2

My last question received a comment from Joonas Ilmavirta that just made me think about a fantastical, if in any way true, possibility:

I would add that Greek tends to favor compound words far more than Latin, so it is not surprising that an idiomatic Latin expression takes up several words.

It is perhaps no coincidence that German, like Ancient Greek, having this linguistic feature in common, the ability of making complex words representing complex ideas and concepts out of "simpler" and "more [lexically] elemental" words, have both produced unparalleled philosophies in notional sophistication.

I am obviously not asking whether or not this feature of their vocabulary has had a role in the abundance of philosophically intricate texts written in these languages; I am rather asking whether or not this apparent coincidence has ever been studied from a linguistic perspective, confirming or altogether refuting any link between this particular feature of both Ancient Greek and German and the philosophy produced in them.

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    Compounds are very abundant in Sanskrit, and also in Persian. – fdb Jul 15 '17 at 9:00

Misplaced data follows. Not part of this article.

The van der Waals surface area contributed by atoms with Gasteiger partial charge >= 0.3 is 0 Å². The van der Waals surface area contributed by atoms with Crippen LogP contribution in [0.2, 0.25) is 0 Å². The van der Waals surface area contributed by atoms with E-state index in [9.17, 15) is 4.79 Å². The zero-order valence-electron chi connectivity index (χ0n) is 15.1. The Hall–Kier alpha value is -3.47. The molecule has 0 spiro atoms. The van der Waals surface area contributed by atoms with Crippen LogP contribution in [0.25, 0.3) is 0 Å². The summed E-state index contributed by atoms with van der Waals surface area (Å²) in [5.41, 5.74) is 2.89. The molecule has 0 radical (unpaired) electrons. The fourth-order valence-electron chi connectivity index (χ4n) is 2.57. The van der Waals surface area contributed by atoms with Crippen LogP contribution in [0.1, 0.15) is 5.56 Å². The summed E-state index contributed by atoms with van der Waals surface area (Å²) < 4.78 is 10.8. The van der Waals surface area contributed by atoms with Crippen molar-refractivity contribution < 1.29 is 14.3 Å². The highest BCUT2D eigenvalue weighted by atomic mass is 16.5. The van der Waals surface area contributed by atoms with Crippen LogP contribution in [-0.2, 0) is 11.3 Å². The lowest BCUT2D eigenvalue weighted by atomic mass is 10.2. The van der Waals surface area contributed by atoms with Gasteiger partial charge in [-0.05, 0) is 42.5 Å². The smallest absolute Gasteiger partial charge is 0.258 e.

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    What you're talking about is compounding, not agglutination (which is a type of inflectional strategy; IE languages aren't particularly agglutinating). – TKR Jul 15 '17 at 19:48
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    I doubt there's a significant connection, because Greek philosophical terminology isn't actually very compounding. The common philosophical terms I can think of aren't compounds (nous, noumenon, phainomenon, telos, arete, nomos, physis) or at best are compounds formed with a prefix, which is something that Latin and other IE languages do equally commonly (entelecheia, episteme, anamnesis, hypokeimenon). – TKR Jul 17 '17 at 23:42
  • I would suggest this might fit better on linguistics.stackexchange.com because it invites comparison with other languages. – Draconis Jul 19 '17 at 21:34

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